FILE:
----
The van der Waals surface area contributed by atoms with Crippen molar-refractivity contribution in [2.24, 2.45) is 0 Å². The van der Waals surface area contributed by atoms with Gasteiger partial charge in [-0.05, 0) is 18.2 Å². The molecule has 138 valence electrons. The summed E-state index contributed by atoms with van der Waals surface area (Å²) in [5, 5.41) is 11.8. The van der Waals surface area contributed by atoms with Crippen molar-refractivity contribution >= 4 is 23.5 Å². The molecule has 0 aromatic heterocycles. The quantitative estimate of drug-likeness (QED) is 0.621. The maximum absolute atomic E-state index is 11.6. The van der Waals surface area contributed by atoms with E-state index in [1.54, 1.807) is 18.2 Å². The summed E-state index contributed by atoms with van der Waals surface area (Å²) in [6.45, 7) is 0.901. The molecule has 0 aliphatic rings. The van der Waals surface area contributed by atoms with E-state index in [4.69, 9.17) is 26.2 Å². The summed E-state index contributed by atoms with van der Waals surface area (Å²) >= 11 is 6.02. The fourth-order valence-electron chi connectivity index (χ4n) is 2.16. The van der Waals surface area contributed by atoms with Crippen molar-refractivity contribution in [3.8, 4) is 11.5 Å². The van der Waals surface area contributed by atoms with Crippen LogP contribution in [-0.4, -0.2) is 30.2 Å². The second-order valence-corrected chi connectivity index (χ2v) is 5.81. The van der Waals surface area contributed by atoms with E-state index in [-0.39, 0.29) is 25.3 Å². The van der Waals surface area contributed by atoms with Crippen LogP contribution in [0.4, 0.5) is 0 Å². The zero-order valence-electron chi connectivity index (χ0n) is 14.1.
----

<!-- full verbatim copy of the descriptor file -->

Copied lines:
The van der Waals surface area contributed by atoms with Crippen molar-refractivity contribution in [2.24, 2.45) is 0 Å². The van der Waals surface area contributed by atoms with Gasteiger partial charge in [-0.05, 0) is 18.2 Å². The molecule has 138 valence electrons. The summed E-state index contributed by atoms with van der Waals surface area (Å²) in [5, 5.41) is 11.8. The van der Waals surface area contributed by atoms with Crippen molar-refractivity contribution >= 4 is 23.5 Å². The molecule has 0 aromatic heterocycles. The quantitative estimate of drug-likeness (QED) is 0.621. The maximum absolute atomic E-state index is 11.6. The van der Waals surface area contributed by atoms with E-state index in [1.54, 1.807) is 18.2 Å². The summed E-state index contributed by atoms with van der Waals surface area (Å²) in [6.45, 7) is 0.901. The molecule has 0 aliphatic rings. The van der Waals surface area contributed by atoms with E-state index in [4.69, 9.17) is 26.2 Å². The summed E-state index contributed by atoms with van der Waals surface area (Å²) >= 11 is 6.02. The fourth-order valence-electron chi connectivity index (χ4n) is 2.16. The van der Waals surface area contributed by atoms with Crippen molar-refractivity contribution in [3.8, 4) is 11.5 Å². The van der Waals surface area contributed by atoms with Crippen LogP contribution in [-0.4, -0.2) is 30.2 Å². The second-order valence-corrected chi connectivity index (χ2v) is 5.81. The van der Waals surface area contributed by atoms with E-state index in [-0.39, 0.29) is 25.3 Å². The van der Waals surface area contributed by atoms with Crippen LogP contribution in [0.4, 0.5) is 0 Å². The zero-order valence-electron chi connectivity index (χ0n) is 14.1.